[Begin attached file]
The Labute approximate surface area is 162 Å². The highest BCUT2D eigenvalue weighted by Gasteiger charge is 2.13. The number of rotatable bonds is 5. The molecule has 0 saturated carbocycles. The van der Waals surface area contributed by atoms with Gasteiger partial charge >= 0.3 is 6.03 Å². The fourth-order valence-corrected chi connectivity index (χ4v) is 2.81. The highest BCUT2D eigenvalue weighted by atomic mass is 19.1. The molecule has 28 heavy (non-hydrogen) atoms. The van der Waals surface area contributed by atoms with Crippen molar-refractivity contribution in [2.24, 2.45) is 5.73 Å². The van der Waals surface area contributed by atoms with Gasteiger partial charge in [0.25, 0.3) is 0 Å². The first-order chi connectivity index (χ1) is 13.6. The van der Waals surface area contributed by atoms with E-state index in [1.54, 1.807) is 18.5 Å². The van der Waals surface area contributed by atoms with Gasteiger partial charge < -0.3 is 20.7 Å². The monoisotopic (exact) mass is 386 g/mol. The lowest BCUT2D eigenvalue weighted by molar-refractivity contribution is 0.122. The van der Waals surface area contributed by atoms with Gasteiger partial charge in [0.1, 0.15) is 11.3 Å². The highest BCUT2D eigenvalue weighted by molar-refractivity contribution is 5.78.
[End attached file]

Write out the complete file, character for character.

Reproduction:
The Labute approximate surface area is 162 Å². The highest BCUT2D eigenvalue weighted by Gasteiger charge is 2.13. The number of rotatable bonds is 5. The molecule has 0 saturated carbocycles. The van der Waals surface area contributed by atoms with Gasteiger partial charge >= 0.3 is 6.03 Å². The fourth-order valence-corrected chi connectivity index (χ4v) is 2.81. The highest BCUT2D eigenvalue weighted by atomic mass is 19.1. The molecule has 28 heavy (non-hydrogen) atoms. The van der Waals surface area contributed by atoms with Crippen molar-refractivity contribution in [2.24, 2.45) is 5.73 Å². The van der Waals surface area contributed by atoms with Gasteiger partial charge in [0.25, 0.3) is 0 Å². The first-order chi connectivity index (χ1) is 13.6. The van der Waals surface area contributed by atoms with E-state index in [1.54, 1.807) is 18.5 Å². The van der Waals surface area contributed by atoms with Gasteiger partial charge < -0.3 is 20.7 Å². The monoisotopic (exact) mass is 386 g/mol. The lowest BCUT2D eigenvalue weighted by molar-refractivity contribution is 0.122. The van der Waals surface area contributed by atoms with Gasteiger partial charge in [0.1, 0.15) is 11.3 Å². The highest BCUT2D eigenvalue weighted by molar-refractivity contribution is 5.78.